• Bergen County James J. Tedesco said his county's director of consumer affairs would be investigating reports of price-gouging. He also urged people to stop buying up bottled water, stressing the local tap water is safe. "The amount of people I've observed hoarding bottled water is unbelievable," he said.
• The state has two COVID-19 testing kits and is expecting a third, New Jersey Assistant State Health Commissioner Christopher Neuwirth said. Each can be used up to 500 times, and each has been used 216 times so far, he said. Tests are done in batches and take a few days to come back before presumptive positive cases are sent to the CDC.
• So far, New Jersey isn't putting any restrictions on businesses — but that could change, Oliver said. "Who's to say, in the days coming, if we find ourselves in a different place in New Jersey, we will revisit that conversation with businesses in NJ.
• Schools are making their own decisions about whether to close, Persichilli said. Some had closed Monday to make plans about how to handle a potential outbreak in their communities, but not because of known exposures or positive results in their communities.
• Princeton University restricted gatherings and urged students to stay home after spring break. Rowan extended its own spring break to allow school officials time for contingency planning, NJ.com reported.
• CVS said it would waive charges for home delivery of prescription medications, and Aetna would offer 90-day maintenance medication prescriptions for insured and Medicare members. It said it was working with state governments to make the same option available to Medicaid members where allowable. Aetna said it would waive early refill limits on 30-day prescription maintenance medications for all members with pharmacy benefits administered through CVS Caremark. Caremark was working with all clients to waive early refill limits on 30-day prescription maintenance medications, it said. Those announcements come after Blue Cross Blue Shield of New Jersey said last week it would cover testing for free and waive early medication refil limits on 30-day prescription maintenance medications.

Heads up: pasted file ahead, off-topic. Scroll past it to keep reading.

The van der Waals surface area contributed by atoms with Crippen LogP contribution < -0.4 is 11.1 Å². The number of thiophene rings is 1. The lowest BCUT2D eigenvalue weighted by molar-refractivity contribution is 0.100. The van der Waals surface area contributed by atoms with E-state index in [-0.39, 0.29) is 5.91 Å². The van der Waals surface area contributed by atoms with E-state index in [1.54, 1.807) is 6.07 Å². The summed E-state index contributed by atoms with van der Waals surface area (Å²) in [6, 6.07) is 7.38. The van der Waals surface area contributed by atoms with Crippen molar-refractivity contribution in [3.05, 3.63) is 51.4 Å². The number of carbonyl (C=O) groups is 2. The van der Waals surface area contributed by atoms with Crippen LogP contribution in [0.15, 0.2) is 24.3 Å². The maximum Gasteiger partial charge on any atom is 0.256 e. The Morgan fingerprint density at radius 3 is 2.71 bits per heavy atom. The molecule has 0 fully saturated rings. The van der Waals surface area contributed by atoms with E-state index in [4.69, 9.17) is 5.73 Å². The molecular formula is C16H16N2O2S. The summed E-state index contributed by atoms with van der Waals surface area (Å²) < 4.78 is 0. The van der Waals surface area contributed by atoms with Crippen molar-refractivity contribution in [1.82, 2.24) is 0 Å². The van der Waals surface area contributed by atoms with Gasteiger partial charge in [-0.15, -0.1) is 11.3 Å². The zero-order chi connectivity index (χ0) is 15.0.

Monday's announcement of more cases came as officials in some states complained they don't have enough tests to serve their populations. But the New Jersey leadership gathered Monday instead stressed prudent use of the testing kits available.
Tan said it's not practical to routinely test health care workers, or to test anyone asymptomatic — as tests of people not yet showing symptoms could give negative results if they're still in the virus' incubation period.
"Doing frequent testing might give a false sense of security," she said.
In Pennsylvania, state officials say a Montgomery County resident had been hospitalized after testing positive for COVID-19, and was in critical condition at the Hospital of the University of Pennsylvania, the Associated Press reported. Six other people in the state who'd tested positive were in home quarantines with mild symptoms.
New York Gov. Andrew Cuomo warned some New York Schools could be closed for weeks if students test positive, the New York Post reported, as the state grapples with dozens of cases in the New Rochelle area. The state has seen more than 100 positive results in all, with 19 in New York City alone. Cuomo also boasted of the state's ability to make its own inexpensive hand sanitizer through a Department of Corrections work program — which The Hill noted meant it was being made by prisoners.
Stocks slid Monday, with the price of oil sinking 20 percent at the same time the U.S. and other nations continued to grapple with coronavirus. The Dow Jones Industrial Average was down more than 2,000 points at one point.